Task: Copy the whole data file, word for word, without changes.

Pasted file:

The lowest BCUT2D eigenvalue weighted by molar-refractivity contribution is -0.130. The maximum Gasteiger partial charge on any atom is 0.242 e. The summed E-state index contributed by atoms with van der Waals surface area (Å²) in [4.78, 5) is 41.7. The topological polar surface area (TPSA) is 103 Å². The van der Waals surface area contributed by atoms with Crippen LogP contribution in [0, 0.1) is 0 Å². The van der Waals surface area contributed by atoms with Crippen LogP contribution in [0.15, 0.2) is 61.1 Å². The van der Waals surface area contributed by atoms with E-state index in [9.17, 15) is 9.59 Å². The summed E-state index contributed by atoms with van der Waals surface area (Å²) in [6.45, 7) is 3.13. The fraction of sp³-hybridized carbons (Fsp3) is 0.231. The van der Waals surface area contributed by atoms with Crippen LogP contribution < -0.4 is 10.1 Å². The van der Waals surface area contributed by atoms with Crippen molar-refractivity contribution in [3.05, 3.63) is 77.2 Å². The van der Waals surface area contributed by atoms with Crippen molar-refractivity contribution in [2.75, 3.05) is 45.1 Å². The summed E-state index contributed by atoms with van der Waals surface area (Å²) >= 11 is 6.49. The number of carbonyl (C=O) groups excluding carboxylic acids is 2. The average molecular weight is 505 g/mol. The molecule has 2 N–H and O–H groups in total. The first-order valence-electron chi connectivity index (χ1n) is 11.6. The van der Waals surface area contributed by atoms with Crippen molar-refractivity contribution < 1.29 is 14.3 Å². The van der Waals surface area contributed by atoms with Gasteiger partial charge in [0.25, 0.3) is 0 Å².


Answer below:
The lowest BCUT2D eigenvalue weighted by molar-refractivity contribution is -0.130. The maximum Gasteiger partial charge on any atom is 0.242 e. The summed E-state index contributed by atoms with van der Waals surface area (Å²) in [4.78, 5) is 41.7. The topological polar surface area (TPSA) is 103 Å². The van der Waals surface area contributed by atoms with Crippen LogP contribution in [0, 0.1) is 0 Å². The van der Waals surface area contributed by atoms with Crippen LogP contribution in [0.15, 0.2) is 61.1 Å². The van der Waals surface area contributed by atoms with E-state index in [9.17, 15) is 9.59 Å². The summed E-state index contributed by atoms with van der Waals surface area (Å²) in [6.45, 7) is 3.13. The fraction of sp³-hybridized carbons (Fsp3) is 0.231. The van der Waals surface area contributed by atoms with Crippen LogP contribution < -0.4 is 10.1 Å². The van der Waals surface area contributed by atoms with Crippen molar-refractivity contribution in [3.05, 3.63) is 77.2 Å². The van der Waals surface area contributed by atoms with Crippen molar-refractivity contribution in [2.75, 3.05) is 45.1 Å². The summed E-state index contributed by atoms with van der Waals surface area (Å²) >= 11 is 6.49. The number of carbonyl (C=O) groups excluding carboxylic acids is 2. The average molecular weight is 505 g/mol. The molecule has 2 N–H and O–H groups in total. The first-order valence-electron chi connectivity index (χ1n) is 11.6. The van der Waals surface area contributed by atoms with Crippen molar-refractivity contribution < 1.29 is 14.3 Å². The van der Waals surface area contributed by atoms with Gasteiger partial charge in [0.25, 0.3) is 0 Å².